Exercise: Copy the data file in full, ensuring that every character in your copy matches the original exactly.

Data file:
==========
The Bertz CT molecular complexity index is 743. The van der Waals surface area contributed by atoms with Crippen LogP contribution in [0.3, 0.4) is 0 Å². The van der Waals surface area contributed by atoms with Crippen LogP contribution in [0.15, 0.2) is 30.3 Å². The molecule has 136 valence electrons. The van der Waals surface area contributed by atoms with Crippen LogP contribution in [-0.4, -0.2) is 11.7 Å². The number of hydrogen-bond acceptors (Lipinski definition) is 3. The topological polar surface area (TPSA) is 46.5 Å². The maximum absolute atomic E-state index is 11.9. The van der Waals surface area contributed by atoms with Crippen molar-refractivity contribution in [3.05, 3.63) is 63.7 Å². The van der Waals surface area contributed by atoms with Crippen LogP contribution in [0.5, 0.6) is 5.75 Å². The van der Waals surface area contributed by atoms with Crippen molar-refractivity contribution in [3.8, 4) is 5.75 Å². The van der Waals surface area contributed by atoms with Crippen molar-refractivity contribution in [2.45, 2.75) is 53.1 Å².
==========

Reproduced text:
The Bertz CT molecular complexity index is 743. The van der Waals surface area contributed by atoms with Crippen LogP contribution in [0.3, 0.4) is 0 Å². The van der Waals surface area contributed by atoms with Crippen LogP contribution in [0.15, 0.2) is 30.3 Å². The molecule has 136 valence electrons. The van der Waals surface area contributed by atoms with Crippen LogP contribution in [-0.4, -0.2) is 11.7 Å². The number of hydrogen-bond acceptors (Lipinski definition) is 3. The topological polar surface area (TPSA) is 46.5 Å². The maximum absolute atomic E-state index is 11.9. The van der Waals surface area contributed by atoms with Crippen molar-refractivity contribution in [3.05, 3.63) is 63.7 Å². The van der Waals surface area contributed by atoms with Crippen LogP contribution in [0.5, 0.6) is 5.75 Å². The van der Waals surface area contributed by atoms with Crippen molar-refractivity contribution in [3.8, 4) is 5.75 Å². The van der Waals surface area contributed by atoms with Crippen molar-refractivity contribution in [2.45, 2.75) is 53.1 Å².